Making predictions on the NBA awards can be kind of simple to figure out. Besides team wins being a factor, Rookie of the Year is going to be linked strongly to minutes, Coach of the Year is correlated even stronger to wins, MVP will be mostly about points, and Sixth Man of the Year is even more about points than anything else.
Most Improved Player is the trickiest award in the NBA. You could say it’s also one of the tougher ones to make a call on for all pro sports because you’re basically judging two seasons. In other words, you have to gauge both last season and compare it to this season. People voting for the award may feel that last season a player wasn’t as bad or as good as others may think. A good example of that is Giannis Antetokounmpo as last season’s MIP. After the break in 2015-16, Giannis averaged 18.8 points, 8.6 boards, 7.2 assists, 1.9 blocks, 1.4 steals and 0.4 treys on 50.9 FG%. Last season overall, he averaged 22.9 points, 8.8 boards, 5.4 assists, 1.9 blocks, 1.6 steals and 0.6 treys on 52.1 FG%. So is that really that much better?
This year, it’s going to be pretty easy to give Victor Oladipo the award. He had a disastrous 2016-17 season by almost any standard, but this year he’ll be in the mix for an All-NBA Team nod. Fantasy wise, nobody else bumped up from a mid-round pick to becoming a top-10 player. Although, Dipo winning the award is hardly a surprise, which is kind of the point of this article today. Just to put a quick bow on the 2018 MIP, there’s really not much else to say on Dipo and he’ll be coming off the board in the first round of drafts next year.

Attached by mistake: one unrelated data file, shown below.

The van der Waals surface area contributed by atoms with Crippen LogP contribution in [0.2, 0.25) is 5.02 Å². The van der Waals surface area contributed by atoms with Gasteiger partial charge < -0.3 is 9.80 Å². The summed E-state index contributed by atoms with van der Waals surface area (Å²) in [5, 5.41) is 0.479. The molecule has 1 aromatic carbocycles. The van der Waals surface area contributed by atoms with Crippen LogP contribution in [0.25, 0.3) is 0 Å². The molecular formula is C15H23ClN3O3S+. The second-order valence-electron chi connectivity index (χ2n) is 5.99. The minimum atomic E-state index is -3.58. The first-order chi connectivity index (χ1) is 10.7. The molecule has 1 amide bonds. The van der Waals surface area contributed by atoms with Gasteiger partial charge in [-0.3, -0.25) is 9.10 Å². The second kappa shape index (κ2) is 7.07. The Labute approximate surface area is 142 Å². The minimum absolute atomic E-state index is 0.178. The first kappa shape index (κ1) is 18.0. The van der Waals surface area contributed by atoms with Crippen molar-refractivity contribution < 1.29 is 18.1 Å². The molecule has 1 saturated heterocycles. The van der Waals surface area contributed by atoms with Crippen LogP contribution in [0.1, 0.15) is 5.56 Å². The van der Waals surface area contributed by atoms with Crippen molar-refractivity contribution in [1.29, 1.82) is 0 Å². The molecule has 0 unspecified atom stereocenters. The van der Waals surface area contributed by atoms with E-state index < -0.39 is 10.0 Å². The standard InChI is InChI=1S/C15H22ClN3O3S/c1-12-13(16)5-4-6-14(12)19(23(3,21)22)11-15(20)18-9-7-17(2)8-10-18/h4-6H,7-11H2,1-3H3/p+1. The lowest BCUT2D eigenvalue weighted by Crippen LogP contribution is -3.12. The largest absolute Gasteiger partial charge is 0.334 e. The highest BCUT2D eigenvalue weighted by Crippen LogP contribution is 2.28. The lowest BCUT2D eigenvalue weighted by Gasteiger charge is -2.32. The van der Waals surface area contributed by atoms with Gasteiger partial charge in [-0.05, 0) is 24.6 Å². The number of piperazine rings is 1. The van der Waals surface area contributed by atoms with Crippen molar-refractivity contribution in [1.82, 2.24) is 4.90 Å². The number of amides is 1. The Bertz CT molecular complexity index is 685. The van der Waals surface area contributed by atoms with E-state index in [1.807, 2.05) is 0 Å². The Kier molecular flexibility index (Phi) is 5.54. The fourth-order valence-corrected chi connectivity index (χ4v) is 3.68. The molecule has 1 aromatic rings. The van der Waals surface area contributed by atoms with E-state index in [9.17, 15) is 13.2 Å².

After him, there are still a lot of players that will get a lot of MIP love. Most of these guys were on the radar in fantasy drafts, so they really weren’t that surprising. For instance, Josh Richardson, Jamal Murray, Clint Capela, Taurean Prince and Steven Adams all having big seasons was certainly in the realm of possibilities. Plus, all of those guys were drafted in most competitive fantasy leagues.
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Nevertheless, I thought it might be cool to run down a list of improved players that almost nobody saw coming. Sure, a lot of these guys that follow were just given a big opportunity due to an injury, but coming through on that chance is no small feat. To be clear, the biggest factor on this is the “wow” factor on these guys having career years. Basically, almost all of these guys below were not drafted in fantasy leagues. I’ll also go over if we can buy it for next season.
Low-Key Most Improved First Team
Spencer Dinwiddie - He picked up 6.2 minutes per game compared to last year, but Dinwiddie had a major increase with 3.5 assists per game in that time. He also had a 6.3 usage rate bump from last year, but his efficiency did drop this season. His breakout year was largely due to Jeremy Lin going down to start the season, but still Dinwiddie exceeded even the highest of expectations.
His advanced stats saw a big bump with a 0.9 increase in VORP (value over replacement player) and a 2.9 increase in win shares. He couldn’t even make the Bulls in October 2016 and Dinwiddie didn’t really get a chance on the Pistons before that. Recently, he hasn’t progressed too much since D’Angelo Russell came back, so it’ll be tough to buy him as a mid-round fantasy pick next year.